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stock market investing for individuals

stock market investing for individuals 45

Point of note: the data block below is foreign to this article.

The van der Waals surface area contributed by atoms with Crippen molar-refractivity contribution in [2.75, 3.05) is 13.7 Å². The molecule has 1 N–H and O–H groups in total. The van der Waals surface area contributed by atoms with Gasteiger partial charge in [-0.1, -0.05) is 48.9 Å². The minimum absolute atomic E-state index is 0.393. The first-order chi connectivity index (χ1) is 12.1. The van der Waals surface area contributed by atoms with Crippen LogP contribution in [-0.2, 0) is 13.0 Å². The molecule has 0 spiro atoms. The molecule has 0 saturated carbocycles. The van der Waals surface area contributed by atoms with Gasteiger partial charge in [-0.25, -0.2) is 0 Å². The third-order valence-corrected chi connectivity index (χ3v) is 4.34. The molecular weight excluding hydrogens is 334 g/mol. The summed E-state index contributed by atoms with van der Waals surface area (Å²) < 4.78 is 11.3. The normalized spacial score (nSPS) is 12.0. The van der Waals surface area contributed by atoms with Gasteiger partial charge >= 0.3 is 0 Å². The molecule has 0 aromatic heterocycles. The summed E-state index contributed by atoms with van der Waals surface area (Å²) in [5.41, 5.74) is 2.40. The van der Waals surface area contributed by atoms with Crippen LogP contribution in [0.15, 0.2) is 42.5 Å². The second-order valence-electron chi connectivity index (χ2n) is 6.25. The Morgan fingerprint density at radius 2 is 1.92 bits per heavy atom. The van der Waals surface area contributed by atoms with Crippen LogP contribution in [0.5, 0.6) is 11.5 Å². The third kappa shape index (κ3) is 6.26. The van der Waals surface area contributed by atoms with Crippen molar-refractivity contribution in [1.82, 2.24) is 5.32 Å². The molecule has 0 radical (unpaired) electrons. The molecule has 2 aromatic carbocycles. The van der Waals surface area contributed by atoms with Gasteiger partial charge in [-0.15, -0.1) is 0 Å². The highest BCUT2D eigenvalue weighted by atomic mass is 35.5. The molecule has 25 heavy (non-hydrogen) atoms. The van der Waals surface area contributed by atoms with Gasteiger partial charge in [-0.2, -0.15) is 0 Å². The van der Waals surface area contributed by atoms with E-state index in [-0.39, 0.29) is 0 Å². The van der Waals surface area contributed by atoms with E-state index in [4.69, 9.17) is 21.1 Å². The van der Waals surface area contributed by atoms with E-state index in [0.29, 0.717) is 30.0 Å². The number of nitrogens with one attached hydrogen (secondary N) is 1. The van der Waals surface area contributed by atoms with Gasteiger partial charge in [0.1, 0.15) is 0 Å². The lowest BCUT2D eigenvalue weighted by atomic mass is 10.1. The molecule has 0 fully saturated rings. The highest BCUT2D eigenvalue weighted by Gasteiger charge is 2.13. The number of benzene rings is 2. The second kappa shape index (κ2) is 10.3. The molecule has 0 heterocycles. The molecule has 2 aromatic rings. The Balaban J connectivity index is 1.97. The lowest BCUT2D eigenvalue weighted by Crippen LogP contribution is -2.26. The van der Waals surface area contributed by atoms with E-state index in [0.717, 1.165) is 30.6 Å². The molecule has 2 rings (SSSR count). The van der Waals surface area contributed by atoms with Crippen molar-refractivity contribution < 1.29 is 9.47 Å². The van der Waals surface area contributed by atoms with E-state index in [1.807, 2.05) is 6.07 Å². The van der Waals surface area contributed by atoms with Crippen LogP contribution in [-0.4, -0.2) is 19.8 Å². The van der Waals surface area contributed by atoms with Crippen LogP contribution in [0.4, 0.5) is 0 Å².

Lecture 2: The Kelly criterion for favorable games: stock market investing for individuals David Aldous January 25, 2016Most adults drive/own a car Few adults work in the auto industry. By analogy Most (middle class) adults will have savings/investments Few adults work in the banking/ nance industries. In my list of 100 contexts where we perceive chance (22) Risk and reward in equity ownership refers to the investor's viewpoint; (81) Shortterm uctuations of equity prices, exchange rates etc refers to the nance professional's viewpoint.Over the last 30 years there has been a huge increase in the use of sophisticated math models/algorithms in nance, and many \mathematical sciences" majors seek to go into careers in nance. There are many introductory textbooks, such as Capinski Zastawniak Mathematics for Finance: An Introduction to Financial Engineering. and college courses such as IEOR221. But these represent rst steps toward a professional career; not really relevant to today's lecture. Today's topic is \the stock market from the typical investor's viewpoint". Best treatment is Malkiel's classic book A Random Walk Down Wall Street. But instead of summarizing that book, I will focus on one aspect, and do a little math.There are many di erent theories/viewpoints about the stock market, none of which is the whole truth. So don't believe that anything you read is the whole truth. A conceptual academic view: nancial markets are mostly about moving risk from those who don't want it to those who are willing to be paid to take over the risk. The rationalist view: today's stock price re ects consensus discounted future pro ts, plus a risk premium. This \explains" randomness mathematically (martingale theory). Most math theory starts by assuming some oversimpli ed random model without wondering how randomness arises. Many \psychological" theories say stock prices can stay out of alignment with \true value" for many years cycles of sectors becoming fashionable/unfashionable. \Fundamental analysis" see the Decal course Introduction to Fundamental Investing seeks to assess \true value" better than the market. The ecient market hypothesis says this is not practical. The \just a casino" view emphasizes the fact than most trading is from one owner of existing shares to another, rather than raising new capital for a business to start or grow.Our starting point in this lecture . . . . . . The future behavior of the stock market will be statistically similar to the past behavior in some respects but will be di erent in other respects and we can't tell which. This is true but not helpful So go in one of two directions. 1 Devise your investment strategy under the assumption that \the future will be statistically similar to the past", recognizing this isn't exactly true. 2 Decide (by yourself or advice from others) to believe that the future will be di erent from what the market consensus implies in certain speci c ways, and base your strategy on that belief. Wall St makes money mostly by (2), selling advice or speculating with their own money.I'm not going to discuss whether you should invest in the stock market at all. If you choose to do so, here's the academic viewpoint. The default choice is (something like) a SP index fund, available with very low expenses. As a matter of logic, because most investments are made via professional managers, their average gross return must be about the same as the market average, so the actual return to an individual investor must be on average be less than the market average, because managers charge fees and expenses. There's overwhelming empirical evidence (next slide, and course project: survey the literature) that individual investors on average do even worse, typically by going in and out of the market, or switching investments.In comparing our default (index fund) with more sensible possible alternatives, the issue is measuring risk and reward in the stock market. Here is the \anchor" data for this lecture. show IFA page Implicit in the gure is that we measure reward = longterm growth rate risk = SD of percentage change each year.Here is a rst issue that arises. it is very hard to pin down a credible and useful number for the historical longterm average growth rate of stock market investments. Over the 51 years 19652015 the total return (including dividends) from the SP500 index rose at (geometric) average rate 9.74 from IFA let's check another source. Aside from the (rather minor) point that we are using a particular index to represent the market what could possibly be wrong with using this gure Well, it ignores expenses it is sensitive to choice of start and end dates; starting in 1950 would make the gure noticeably higher, whereas ending in 2009 would make it noticeably lower. to interpret the gure we need to compare it to some alternative investment, by convention some \riskfree" investment. it ignores in ation it ignores taxes.Here are two graphs which give very di erent impressions of longterm stock market performance. show SP index click on max show in ationadjusted SPIn comparing our default (index fund) with more sensible possible alternatives, the issue is measuring risk and reward in the stock market. Regarding reward, as said above it is very hard to pin down a credible and useful number for the historical longterm average growth rate of stock market investments. But a typical conclusion is Over the very long run, the stock market has had an in ationadjusted annualized return rate of between six and seven percent. It is not obvious how to measure assign a numerical value to the risk of an investment strategy. If I lend you 100 today and you promise to pay me back 200 in 10 years then my \reward" is 7.0 growth rate but my \risk" is that you don't pay me back and I don't know that probability. A convention in the stock market context is to interpret risk as variability, and measure it as SD of annual percentage returns.IFA and similar sites start out by trying to assess the individual's subjective risk tolerance using a questionnaire. The site then suggests one of a range of 21 portfolios, represented on the slightly curved line in the gure. The horizontal axis shows standard deviation of annual return, (3 to 16), and the vertical axis shows mean annual return (6 to 13). Of course this must be historical data, in this case over the last 50 years. Notwithstanding the standard \past performance does not guarantee future results" legal disclaimer, the intended implication is that it is reasonable to expect similar performance in future. Questions: (a) How does this relate to any theory (b) Should you believe this predicts the actual future if you invested (c) Does the reward/risk curve continue upwards further Answers: (a) The Kelly criterion says something like this curve must happen for di erent \good" investment strategies. (b) Even if future is statistically similar to past, any algorithm will \over t" and be less accurate at predicting the future than the past. (c) No.Expectation and gambling. Recalling some basic mathematical setup, write P() for probability and E for expectation. Regarding gambling, any bet has (to the gambler) some random pro t X (a loss being a negative pro t), and we say that an available bet is (to the gambler) favorable ifEX 0 unfavorable ifEX 0 and fair ifEX = 0. Note the word fair here has a speci c meaning. In everyday language, the rules of team sports are fair in the sense of being the same for both teams, so the better team is more likely to win. For 1 unit bet on team B, that is a bet where you gain some amount b units if B wins but lose the 1 unit if B loses, Epro t = bp (1 p); p =P(B wins) and so to make the bet is fair we must have b = (1 p)=p. (Confusingly, mathematicians sometimes say \fair game" to mean each player has chance 1=2 to win, but this is sloppy language).Several issues hidden beneath this terminology should be noted. Outside of games we usually don't know probabilities, so we may not know whether a bet is favorable, aside from the common sense principle that most bets o ered to us will be unfavorable to us. One of these days in your travels, a guy is going to show you a brandnew deck of cards on which the seal is not yet broken. Then this guy is going to o er to bet you that he can make the jack of spades jump out of this brandnew deck of cards and squirt cider in your ear. But, son, do not accept this bet, because as sure as you stand there, you're going to wind up with an ear full of cider. spoken by Sky Masterson in Guys and Dolls, 1955.The terminology (fair, favorable, unfavorable) comes from the law of large numbers fact that if one could repeat the same bet with the same stake independently, then in the long run one would make money on a favorable bet but lose money on an unfavorable bet. Such \long run" arguments ignore the issues of (rational or irrational) risk aversion and utility theory, which will be discussed later. In essence, we are imagining settings where your possible gains or losses are small, in your own perception.Unfavorable bets. Roughly speaking, there are two contexts in which we often encounter unfavorable bets. One concerns most activities we call gambling, e.g. at a casino, and the other concerns insurance. Regarding the former, mathematicians often say ridiculous things such as Gambling against the house at a casino is foolish, because the odds are against you and in the long run you will lose money. What's wrong is the because. Saying Spending a day at Disneyland is foolish, because you will leave with less money than you started with is ridiculous, because people go to Disneyland for entertainment, and know they have to pay for entertainment. And the rst quote is equally ridiculous. Casino gamblers may have irrational ideas about chance and luck, but in the U.S. they typically regard it as entertainment with a chance of winning, not as a plan to make money. So it's worth being more careful and sayingGambling against the house at a casino and expecting to make money is foolish, because the odds are against you and in the long run you will lose money. The second context is that buying insurance is mathematically similar to placing an unfavorable bet your expected gain in negative, because the insurance company wants to cover its costs and make a pro t. But the whole point of buying insurance is risk aversion, so this needs to be treated in the setting of utility theory and psychology of probability (a later Lecture).So where can I nd a favorable bet The wiseacre answer \start your own casino or insurance company" is not so practical, but a variant of the latter is. For those who can, following the advice increase your insurance deductibles to the maximum you can comfortably a ord to lose is a favorable bet, likely to save you money over a lifetime. In this lecture we consider investing in the stock market as mathematically similar to making a sequence of favorable bets (and letting your winnings ride). Exactly why one could consider this a favorable bet could be debated endlessly standard economic theory asserts that investors need to be rewarded for taking risk rather than using alternative riskfree investments, while empiricists observe that, in countries without anticapitalist revolutions, the historical performance of stock markets actually has been better than those alternatives.long term versus short term. In everyday language, a job which will only last six months is a short term job; someone who has worked for a company for fteen years is a long term employee. Joining a softball team for a summer is a short term commitment; raising children is a long term commitment. We judge these matters relative to human lifetime; long term means some noticeable fraction of a lifetime. Table: E ect of 7 interest, compounded annually. year 0 4 8 12 16 20 simple interest 1000 1,280 1,560 1,840 2,120 2,400 compound interest 1000 1,311 1,718 2,252 2,952 3,870 One of several possible notions of long term in nancial matters is \the time span over which compounding has a noticeable e ect". Rather arbitrarily interpreting \noticeable e ect" as \10 more" and taking the 7 interest rate, this suggests taking 8 years as the cuto for long term. Being about 10 of a human lifetime, this fortuitously matches reasonably well the \noticeable fraction of a lifetime" criterion above. And indeed in matters pertaining to individuals, nancial or otherwise, most writers use a cuto between 5 and 10 years for \long term".The mathematical theme of this lecture is the nature of compounding when gains and losses are unpredictable. The relevant arithmetic is multiplication not addition: a 20 gain followed by a 20 loss combine to a 4 loss, because 1:2 0:8 = 0:96. Let's move on to some mathematics . . . . . .First let us make explicit the type of model used implicitly above. A \return" x = 0:2 or x =0:2 in a year means a 20 gain or a 20 loss. The IID model. Write X for the return in year i. Suppose the (X ) are IID random i i variables. Then the value Y of your investment at the end of year n is n n Y Y = Y (1 + X ) (1) n 0 i i=1 where Y is your initial investment. 0 Conceptually, we are assuming the future is statistically the same as the past, and assuming independence over di erent time periods.To analyze this model we take logs and divide by n: n X 1 1 1 n log Y = n log Y + n log(1 + X ) n 0 i i=1 and the law of large numbers says that as n1 the right side converges toElog(1 + X ). We want to compare this to an investment with a nonrandom return of r. For such an investment (interest rate r, n compounded annually) we would have Y = Y (1 + r) and therefore n 0 1 n log Y log(1 + r). Matching the two cases gives the conclusion n In the IID model, the long term growth rate is exp(Elog(1 + X )) 1: The formula looks strange, because to compare with the IID annual model we are working with the equivalent \compounded annually" interest rate. It is mathematically nicer to use instead the \compounded instantaneously" interest rate, which becomes just Elog(1 + X ).The main impact of this result is that what matters \in the long term" about the random return X is not precisely the meanEX , but rather its \multiplicative" analog Elog(1 + X ). Let us note, but set aside for a while, the points Is the model realistic for stock market investing The phrase long term here refers to the applicability of the law of averages as an approximation to nite time behavior this is a third meaning of the phrase, logically quite distinct from the two previous meanings. Instead we focus on the conceptual point is that there are many investment possibilities, that is ways to allocate money to di erent risky or safe assets. Write for a portfolio, that is a way of investing given proportions of your fortune in di erent assets. We can now jump to our rst key mathematical point.The Kelly Criterion. Suppose you have a range of possible investment portfolios , which will produce return X , with known distribution. Then (assuming the IID model) the portfolio that maximizes the long term growth rate is the portfolio that maximizes Elog(1 + X ). So choose that portfolio. The math here is just STAT134, but the implications are rather subtle, as we will see from playing with some hypothetical, very simple models. Mathematics of the Kelly criterion: one risky and one safe asset. Suppose there is both a \risky" (random return) asset (a \stock", more realistically a SP500 index fund) and a riskfree alternative investment (a \bond") that pays a xed interest rate r.Suppose we choose some number 0 p 1 and at the start of each year we invest a proportion p of our total \investment portfolio" in the stock market, and the remaining proportion 1 p in the bond. In this case our return in a year is  X = pX + (1 p)r where X is the return on the stock. The long term growth rate is now a function of p: in the continuous setting growth(p) =Elog(1 + pX + (1 p)r): (2) The Kelly criterion says: choose p to maximize growth(p). Let's see two examples. In the rst X is large, and we end up with p small; in the second X will be small, and we end up with large p. In these two examples we take the time unit to be 1 day instead of 1 year (which doesn't a ect math formulas).Example: pure gambling. Imagine a hypothetical bet which is slightly favorable. Suppose each day we can place a bet of any size s; we will either gain s (with probability 0:5 +) or lose s (with probability 0:5), independently for di erent days (here  is assumed small). Take r = 0 for the moment. What proportion p of our portfolio do we want to bet each daygrowth rate 2 2 p 2 4 Here, for small , 1 1 Elog(1 + pX ) = ( +) log(1 + p) + ( ) log(1 p) 2 2 2 2 1 1  ( +)(p p =2) + ( )(p p =2) 2 2 2 = 2p p =2: Thus the asymptotic growth rate is approximately the quadratic function of p 2 G (p) = 2p p =2 (3) shown in the Figure. The Kelly criterion says to choose p 2 and then 2 your long term growth rate will be 2 .Now recall that we simpli ed by taking r = 0; when r 0, the fact that a proportion 1 p 1 of the portfolio not put at risk each day can earn 2 2 interest, brings up the optimal growth rate to r + 2 ; the quantity 2 represents the extra growth one can get by exploiting the favorable gambling opportunity. To give a more concrete mental picture, suppose  = 1. The model matches either of the two following hypothetical scenarios. (a) To attract customers, a casino o ers (once a day) an opportunity to make a roulettetype bet with a 51 chance of winning. (b) You have done a statistical analysis of daytoday correlations in some corner of the stock market and have convinced yourself that a certain strategy (buying a portfolio at the start of a day, and selling it at the end) replicates the kind of favorable bet in (a).2 In either scenario, the quantity 2 = 2=10; 000 is the \extra" long term growth rate available by taking advantage of the risky opportunity. Note this growth rate is much smaller than 2 \expected gain" on one bet. On the other hand we are working \per day", and in the stock market case there are about 250 days in a year, so the growth rate becomes about 5 per year; recalling this is \5 above the riskfree interest rate", it seems a rewarding outcome. But if  were instead 0:5 then the 1 extra growth rate becomes 1 , and (taking into account transaction 4 costs and our work) the strategy hardly seems worth the e ort. Implicit in the Figure (back 2 pages) is a fact that at rst strikes everyone as counterintuitive. The curve goes negative when p increases above approximately 4. So even though it is a favorable game, if you are too greedy then you will lose in the long run This setting was arti cially simple; here is a rst step towards a more realistic setting.Example: what proportion of your portfolio to put into the \stock" As before, suppose there is both a \risky" (random return) asset (a \stock", more realistically a SP500 index fund) and a riskfree alternative investment (a \bond") that pays a xed interest rate r. Now we imagine typical values of the return X as0:2., on a yearly timescale. As before we choose some number 0 p 1 and at the start of each year we invest a proportion p of our total \investment portfolio" in the stock market, and the remaining proportion 1 p in the bond. We know that the long term growth rate is a function of p: growth(p) =Elog(1 + pX + (1 p)r): There is a nicer algebraic way of dealing with the interest rate r. Set  X = r + (1 + r)X  and interpret X = (X r)=(1 + r) as \return relative to interest rate". Then a couple of lines of algebra let us rewrite the formula as  growth(p) = (1 + r) exp(Elog(1 + pX )) 1 (4) and the optimization problem now doesn't involve any r.If we imagine the stock market on a daily timescale and suppose  2 changes X are small, with mean  and variance  , then we can use the series approximation   1  2 log(1 + pX ) pX (pX ) 2 to calculate  1 2 2 2 1 2 2 Elog(1 + pX ) p p ( + ) p p  2 2 2 2 (the latter because  and  are in practice of the same order, so  is of 2 smaller order than  ). So the Kelly criterion says: choose p to maximize 1 2 2 p p  , that is choose 2 2 p == : (5) This is another remarkable formula, and let us discuss some of its mathematical implications.1. The formula is (as it should be) timescale free. That is, writing 2 2  ; ; ; for the means and variances over a day and a day year day year Nday year, then (because compounding has negligible e ect over a year) 2 2 2   N and   N , so we get the same value for = year day year day whether we work in days or years. 2. Even though we introduced the setup by stating that 0 p 1, the model and its analysis make sense outside that range. Economic theory and experience both say that the case  0 doesn't happen (investors are risk averse and so would buy no stock; this would cause the current 2 price of stock to drop), but if it did then the formula p == 0 says that not only should be invest 100 of our wealth in the bond, but also we should \sell short" (i.e. borrow) stock and invest the proceeds in the bond. 3. More interesting is the case p 1. Typical values given for the SP500 index (as noted earlier, stating meaningful historical values is much harder than one might think) are (interestrateadjusted)  = 5:6 and  = 20, in which case the Kelly criterion says to invest a proportion p = 140 of your wealth in the stock market, i.e. to borrow money (at xed interest rate r) and invest your own and the borrowed money in the stock market.What about the notsolong term We started with the multiplicative model, which assumes that returns in di erent time periods are IID. This is not too realistic, but the general idea behind the Kelly criterion works without any such assumption, as we now explain. Going back to basics, the idea to invest successfully in the stock market, you need to know whether the market is going to go up or go down is just wrong. Theory says you just need to know the probability distribution of a future return. So suppose (a very big SUPPOSE, in practice) at the beginning of each year you could correctly assess the probability distribution of the stock return over the coming year, then you can use the Kelly criterion (2) to make your asset allocation. The fact that the distribution, and hence your asset allocation, would be di erent in di erent years doesn't make any di erence this strategy is still optimal for longterm growth.The second key insight from mathematics The numbers for growth rates that come out of the formula of course depend on the distributions of each next year's returns, but there's one aspect which is \universal". In any situation where there are sensible risky investments, following the Kelly strategy means that you accept a shortterm risk which is always of the same format: 40 chance that at some time your wealth will drop to only 40 of what you started with. The magical feature of this formula is that the percents always match: so there is a 10 chance that at some time your wealth will drop to only 10 of what you started with. The math here is from the theory of di usions or stochastic calculus; a little too hard to explain here.x chance that at some time your wealth will drop to only x of what you started with. For an individual investor, it is perfectly OK to be uncomfortable with this level of mediumterm risk and to be be less aggressive (in investment jargon) by using a partial Kelly strategy, that is using some smaller value of p = proportion of your assets invested in stocks than given by the Kelly criterion. Theory predicts you will thereby get slower longterm growth but with less shortterm volatility. A memorable quote The Kelly strategy marks the boundary between aggressive and insane investing.How one might expect this theory (based on assuming known true probability distributions for the future, and on seeking to optimize longterm growth rate) to relate to the actual stock market is not obvious, but one can certainly look at what the actual percentages have been. The next gure shows the historical distribution (based on hypothetical purchase of SP500 index on rst day of each year 19502009 and on subsequent monthly closing data) of the minimum future value of a 100 investment.0 50 60 70 80 90 100 This is obviously very di erent from the \Kelly" prediction of a at histogram over 0; 100. This data is not adjusted for in ation or for comparison with a riskfree investment, and such adjustments (course project) would make the histogram atter, but still not close to the Kelly prediction. We mentioned before that over the historical long term it has been more pro table to borrow to invest more than 100 of your assets in the market. Both observations re ect the fact that the stock market uctuates less than would the fortune of a Kellyoptimizing speculator.Wrap up The math I've shown is still a long way away from explaining the IFA graphic. They have many di erent \asset classes", each represented by an index fund show IFA. We want to construct a portfolio by weighting over each asset class (note we still avoid individual stocks). Any possible portfolio has (historical data) some average and some SD of annual return. We just choose a range of portfolios that maximize average for given SD (this exploits past pattern of correlations as well as averages and SDs). Note that WolframAlpha will do this kind of thing for you show. The standard textbook math is Modern portfolio theory which is essentially the shortterm Normal approximation for price uctuations. The reason I emphasize Kelly instead is that (in principle) you could model \Black Swans" (rare severe shocks) or at least use actual historic annual return distributions rather than assuming logNormal.I'm not going to discuss whether you should invest in the stock market at all. If you choose to do so, here's the academic viewpoint. The default choice is (something like) a SP index fund, available with very low expenses. If you really want to do better then there are three vaguely plausible ways none of which I recommend. Borrow money, if you can nd a low interest rate. Diversi ed Kelleyoptinmized portfolio, like IFA. Long term market timing such as the Shiller PE ratio showFurther reading The two books most related to our \Kelly criterion" are William Poundstone Fortune's Formula: a history of precisely this topic Aaron Brown RedBlooded Risk: The Secret History of Wall Street: his experience of 1980s risk management in nance. A memorable quote from Brown: Kelly enables you to get rich exponentially slowly. Any book by Robert Schiller. For a little more math see the paper Good and bad properties of the Kelly criterion.